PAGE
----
Scottsdale Trader Vic’s,
photo by Jackie Mercandetti
for the Phoenix New Times
This summer, Trader Vic’s returned to Scottsdale — Scottsdale’s original Vic’s operated from 1962 to 1990, and it was a legendary fixture on the local restaurant scene. However, the Phoenix New Times’ review of the new Scottsdale Trader Vic’s is a very interesting read (emphasis is mine):
I was hoping for a more straightforward experience — either a pan or a rave — but Trader Vic’s left me on a bamboo fence, both in terms of the food and the mood. The place felt slick and shiny and spacious. That’s a mistake. Flickering torches are only sexy in the dark, so I wasn’t keen on the high industrial ceiling and too-bright halogen lights.
The starkly missing sense of mystery at the newer Trader Vic’s locations is a common lamentation among tikiphiles, but it is interesting to now see that sentiment spelled out so plainly in a restaurant review. Trader Vic’s has an immense advantage in their strong brand recognition — time and again when explaining Polynesian Pop to someone, they will perk up and say “oh, you mean like Trader Vic’s!” and go on to relate a story of how much fun they had there years and years ago. That’s a powerful thing for a restaurant to have on its side. The Phoenix New Times reviewer, Michele Laudig, clearly had an expectation, and it wasn’t delivered on — and she can’t be alone. Why on earth would Trader Vic’s want to dilute the meaning of its brand?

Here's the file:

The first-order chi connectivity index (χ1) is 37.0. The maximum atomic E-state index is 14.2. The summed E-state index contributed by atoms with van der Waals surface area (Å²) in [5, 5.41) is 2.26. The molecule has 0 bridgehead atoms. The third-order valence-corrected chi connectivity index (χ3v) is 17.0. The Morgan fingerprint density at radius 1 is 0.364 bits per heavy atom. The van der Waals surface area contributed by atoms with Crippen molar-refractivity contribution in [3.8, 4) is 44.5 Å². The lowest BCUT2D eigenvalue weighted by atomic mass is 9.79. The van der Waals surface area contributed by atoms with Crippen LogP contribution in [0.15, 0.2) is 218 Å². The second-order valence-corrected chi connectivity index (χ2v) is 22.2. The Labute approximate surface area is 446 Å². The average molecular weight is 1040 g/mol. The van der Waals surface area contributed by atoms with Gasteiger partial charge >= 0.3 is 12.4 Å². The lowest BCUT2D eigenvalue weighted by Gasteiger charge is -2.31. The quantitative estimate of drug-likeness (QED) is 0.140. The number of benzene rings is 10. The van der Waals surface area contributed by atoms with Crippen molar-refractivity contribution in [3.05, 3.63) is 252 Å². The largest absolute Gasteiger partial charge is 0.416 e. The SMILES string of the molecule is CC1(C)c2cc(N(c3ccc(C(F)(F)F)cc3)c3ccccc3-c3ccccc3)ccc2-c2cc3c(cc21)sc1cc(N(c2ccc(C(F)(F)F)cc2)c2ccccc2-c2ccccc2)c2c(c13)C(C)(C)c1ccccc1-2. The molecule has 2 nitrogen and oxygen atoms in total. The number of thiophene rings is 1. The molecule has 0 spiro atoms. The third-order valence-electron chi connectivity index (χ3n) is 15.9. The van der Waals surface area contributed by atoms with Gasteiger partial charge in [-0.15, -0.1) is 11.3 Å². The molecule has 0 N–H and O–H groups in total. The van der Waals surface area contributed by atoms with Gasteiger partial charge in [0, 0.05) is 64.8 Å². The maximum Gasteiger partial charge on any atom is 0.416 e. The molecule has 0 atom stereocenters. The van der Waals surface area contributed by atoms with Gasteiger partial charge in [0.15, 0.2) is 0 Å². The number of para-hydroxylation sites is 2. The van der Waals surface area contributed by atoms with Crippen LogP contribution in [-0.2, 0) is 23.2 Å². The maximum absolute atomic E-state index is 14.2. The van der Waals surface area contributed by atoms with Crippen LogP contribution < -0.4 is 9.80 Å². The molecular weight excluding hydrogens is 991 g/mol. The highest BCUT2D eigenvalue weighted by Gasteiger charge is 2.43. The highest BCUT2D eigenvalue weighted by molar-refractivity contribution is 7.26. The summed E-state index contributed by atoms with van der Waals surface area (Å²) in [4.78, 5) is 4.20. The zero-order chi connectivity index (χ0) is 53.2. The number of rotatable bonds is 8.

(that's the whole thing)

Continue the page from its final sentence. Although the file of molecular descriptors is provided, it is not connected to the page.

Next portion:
Bellevue Trader Vic’s, photo by Tracy Anderson
Take the new Bellevue Trader Vic’s, pictured above. Does that look like a place that is going to transport you to an exotic land? Does that look like a place where a drink can be a vacation in a glass? I’ve seen dry cleaners with more character.
This comes at a time when the appreciation of Polynesian Pop is reaching new heights. With articles like the one in American Heritage Magazine last month, the awareness of Tiki is growing much wider, and not just as an ironic goof on the past — it’s a growing understanding that it doesn’t have to be tacky, that it can be tasteful, elegant, and fun in a way that is more about intrigue than camp. People are looking for an immersive experience again — they’re looking for a place that lets them cast away their cares, in favor of some time spent in another world, one that is full of dark corners and details to be discovered. These are things that Trader Vic’s once mastered, and no organization is better poised to take advantage of that. That’s what makes it so painful to see them drop the ball.
Restaurants are a risky business, to be sure, and expensive. But if you’re going to bother to play the game, you’ve got to be willing to take risks that allow you stand out from the pack. I know it can be done, because Forbidden Island did it — in a much smaller space, yes, but also with an infinitesimally smaller budget than Trader Vic’s has at its disposal. Today’s modern Trader Vic’s aren’t delivering the kind of dining experiences that you reminisce about decades later. That’s a terrible shame.